Penstemon, Penstemon hirsutus

A versatile native for garden and landscape, this diminutive penstemon is very tough and adaptable to a range of well-drained soils, in full sun and partial shade. Typically found in rocky fields, bluffs, or open woods and drier sites, it does well in average clay or any medium garden soil, as well.

Hairy Beardtongue is low growing, only 1 – 2 feet tall, with woolly stems that are sometimes reddish in color. In early summer, airy clusters of delicate tubular flowers appear on the top half of the plant in various shades of lavender. The leaves turn a beautiful red in the fall.

The blooms attract a range of pollinators as well as hummingbirds. 

Woodland Phlox, Phlox divericata

The perfect phlox for shady areas, Wild Blue Phlox blooms for nearly a month in late spring and early summer. The fragrant flowers come in shades of pale lavender to blue, and occasionally pastel pink or white. The five-petalled tubular flowers are attractive to butterflies, clearwing moths, and hummingbirds. 

The blooms are followed by rounded green fruits that eventually dry to seed capsules which split open to release the small black seeds. Blue Phlox does self-sow, but not aggressively, and the seedlings are easily transplanted. The flowering stems will die-back after the plant has produced seed, leaving a mound foliage to produce and store energy for the following year. The expired foliage tends to blend into its surroundings, and special care may be needed to learn to recognize and avoid pulling them. 

Phlox divaricata grows best in light to medium shade and rich, moist, well-drained soils, but it is adaptable and tolerates both dry and clay soils. Once established, it is drought tolerant. Include it in native woodland gardens, naturalized areas, shaded rock gardens or an informal low border. Other common names include Woodland Phlox, Sweet William.

Prairie Phlox, Phlox pilosa

Prairie Phlox is an incredibly fragrant perennial with bright to pale pink flowers blooming from May through July.  It prefers full to part sun growing to a height of 1’ – 2’  It is easy care, drought and pest tolerant.  Deer and rabbits usually avoid Prairie Phlox but butterflies and hummingbirds love it.  If it is happy it will spread nicely and fill in around other plants.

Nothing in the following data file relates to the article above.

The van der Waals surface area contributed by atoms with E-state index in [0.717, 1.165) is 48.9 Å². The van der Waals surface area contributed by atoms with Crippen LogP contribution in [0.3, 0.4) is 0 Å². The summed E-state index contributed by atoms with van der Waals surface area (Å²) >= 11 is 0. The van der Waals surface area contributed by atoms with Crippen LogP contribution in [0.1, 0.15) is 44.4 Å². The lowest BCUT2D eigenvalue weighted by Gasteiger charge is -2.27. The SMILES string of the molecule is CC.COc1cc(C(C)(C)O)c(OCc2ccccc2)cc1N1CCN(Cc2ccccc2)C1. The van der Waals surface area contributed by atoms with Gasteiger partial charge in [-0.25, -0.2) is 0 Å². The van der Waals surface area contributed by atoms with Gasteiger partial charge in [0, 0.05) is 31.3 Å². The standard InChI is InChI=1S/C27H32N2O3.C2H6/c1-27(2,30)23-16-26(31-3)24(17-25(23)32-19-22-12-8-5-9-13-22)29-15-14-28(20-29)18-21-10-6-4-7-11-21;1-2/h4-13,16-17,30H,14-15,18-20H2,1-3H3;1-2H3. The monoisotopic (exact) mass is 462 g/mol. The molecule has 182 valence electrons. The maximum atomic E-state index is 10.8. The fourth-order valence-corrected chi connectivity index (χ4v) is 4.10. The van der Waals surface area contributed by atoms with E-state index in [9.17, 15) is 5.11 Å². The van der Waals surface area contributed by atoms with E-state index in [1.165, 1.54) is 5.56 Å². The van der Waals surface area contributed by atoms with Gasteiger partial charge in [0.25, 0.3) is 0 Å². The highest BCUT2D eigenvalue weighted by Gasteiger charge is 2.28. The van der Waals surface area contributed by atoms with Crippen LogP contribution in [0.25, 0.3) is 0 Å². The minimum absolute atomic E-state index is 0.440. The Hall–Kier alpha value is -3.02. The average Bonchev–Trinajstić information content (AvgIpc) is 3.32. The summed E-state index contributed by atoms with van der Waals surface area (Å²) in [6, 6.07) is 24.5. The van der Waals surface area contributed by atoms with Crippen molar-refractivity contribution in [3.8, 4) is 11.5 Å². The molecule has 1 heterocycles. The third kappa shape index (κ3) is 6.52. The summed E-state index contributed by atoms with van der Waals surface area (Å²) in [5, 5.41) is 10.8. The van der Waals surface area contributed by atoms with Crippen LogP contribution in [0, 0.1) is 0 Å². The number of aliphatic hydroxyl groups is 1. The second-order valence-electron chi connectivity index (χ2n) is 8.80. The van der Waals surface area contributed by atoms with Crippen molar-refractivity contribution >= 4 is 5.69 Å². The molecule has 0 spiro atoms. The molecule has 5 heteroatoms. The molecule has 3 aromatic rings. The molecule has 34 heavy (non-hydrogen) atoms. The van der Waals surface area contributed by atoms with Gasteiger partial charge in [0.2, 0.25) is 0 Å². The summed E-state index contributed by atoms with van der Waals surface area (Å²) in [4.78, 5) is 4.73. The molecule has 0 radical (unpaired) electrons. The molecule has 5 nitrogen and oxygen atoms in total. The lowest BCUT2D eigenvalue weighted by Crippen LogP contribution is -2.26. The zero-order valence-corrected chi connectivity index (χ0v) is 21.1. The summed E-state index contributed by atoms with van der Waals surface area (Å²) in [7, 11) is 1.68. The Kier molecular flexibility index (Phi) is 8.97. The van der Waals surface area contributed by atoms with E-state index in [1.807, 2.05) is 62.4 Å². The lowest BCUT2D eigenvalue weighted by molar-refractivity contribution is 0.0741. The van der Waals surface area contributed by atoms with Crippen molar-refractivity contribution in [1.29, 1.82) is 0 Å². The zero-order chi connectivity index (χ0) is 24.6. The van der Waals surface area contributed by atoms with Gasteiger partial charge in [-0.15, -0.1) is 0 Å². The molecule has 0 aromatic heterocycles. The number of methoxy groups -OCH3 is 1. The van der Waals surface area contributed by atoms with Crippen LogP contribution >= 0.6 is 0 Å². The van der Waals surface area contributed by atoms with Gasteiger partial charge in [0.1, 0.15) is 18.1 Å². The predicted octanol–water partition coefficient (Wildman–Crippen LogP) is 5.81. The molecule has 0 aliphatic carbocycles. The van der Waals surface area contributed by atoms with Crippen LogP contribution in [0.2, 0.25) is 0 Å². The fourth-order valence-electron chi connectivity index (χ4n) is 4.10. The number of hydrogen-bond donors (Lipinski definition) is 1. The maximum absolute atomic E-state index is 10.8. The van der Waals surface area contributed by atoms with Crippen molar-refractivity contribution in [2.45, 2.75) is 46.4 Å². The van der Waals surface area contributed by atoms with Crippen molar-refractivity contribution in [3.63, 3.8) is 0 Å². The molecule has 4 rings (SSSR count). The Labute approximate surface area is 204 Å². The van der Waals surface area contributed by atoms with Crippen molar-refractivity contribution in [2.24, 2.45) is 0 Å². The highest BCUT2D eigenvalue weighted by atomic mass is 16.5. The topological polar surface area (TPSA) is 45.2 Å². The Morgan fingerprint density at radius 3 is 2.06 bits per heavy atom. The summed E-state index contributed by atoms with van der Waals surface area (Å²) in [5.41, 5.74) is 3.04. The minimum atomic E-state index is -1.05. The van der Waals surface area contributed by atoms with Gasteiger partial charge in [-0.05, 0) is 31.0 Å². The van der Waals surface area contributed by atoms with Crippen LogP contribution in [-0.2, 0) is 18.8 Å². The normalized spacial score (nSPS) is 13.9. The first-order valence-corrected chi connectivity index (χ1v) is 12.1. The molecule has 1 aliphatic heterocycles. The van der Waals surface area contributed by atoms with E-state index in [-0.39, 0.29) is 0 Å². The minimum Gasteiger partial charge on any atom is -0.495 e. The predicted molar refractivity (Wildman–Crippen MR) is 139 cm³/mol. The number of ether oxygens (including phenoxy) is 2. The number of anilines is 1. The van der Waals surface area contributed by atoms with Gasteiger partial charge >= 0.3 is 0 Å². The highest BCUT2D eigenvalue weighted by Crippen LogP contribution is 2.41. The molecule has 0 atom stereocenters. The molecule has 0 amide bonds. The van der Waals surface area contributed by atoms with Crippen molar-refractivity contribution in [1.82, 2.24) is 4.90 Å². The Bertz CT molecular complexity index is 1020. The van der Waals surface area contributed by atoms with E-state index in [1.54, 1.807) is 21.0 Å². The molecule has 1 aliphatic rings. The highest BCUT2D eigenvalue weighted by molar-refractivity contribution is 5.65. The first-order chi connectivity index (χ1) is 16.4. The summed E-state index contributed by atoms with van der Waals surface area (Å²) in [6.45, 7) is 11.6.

Black Eyed Susan, Rudbeckia hirta

A hallmark of prairies and meadows, Black Eyed Susan is a biennial that blooms and completes its life cycle in its second year with an extravagant floral display. Transplants will bloom the year they are planted, and will easily self-sow onto open soil, creating a more or less consistent stand over time. Exceptionally showy and easy to grow, Black Eyed Susan has a prolonged bloom time that attracts butterflies and other pollinators. The late season seed heads attract finches and other birds. Easy to grow and very drought tolerant, this Rudbeckia tolerates heat, drought and a wide range of soils, but does not like poorly-drained, wet soils. Seeds may be sown directly in the soil at the last frost date. 

Wild Petunia, Ruellia humilis

Wild Petunia is a hummingbird favorite with trumpet-shaped lavender blooms that attract long-tongued bees and butterflies, as well. Seldom reaching more than one foot in height, it is an excellent companion to other low-growing plants. Native to much of the eastern U.S., Wild Petunia prefers dry sandy locations such as rock gardens, but it will thrive in well-drained loam. It self-seeds readily and is able to hold its own when combined with larger aggressive plants. Ruellia humilis is a host plant for caterpillars of the Common Buckeye butterfly (Junonia coenia), and the White Peacock (Anartia jatrophae) butterfly. 

New England Aster, Symphyotrichum novae-angliae

Magnificent in bloom, New England Aster lights up the late season landscape with bunches of purple flowers. The bloom color can be violet, purple, lavender, or shades of pink. Large and showy, this aster can grow up to six feet high. The flowers are an important source of nectar for late season pollinators, especially Monarchs as they stock up for their fall migration to Mexico.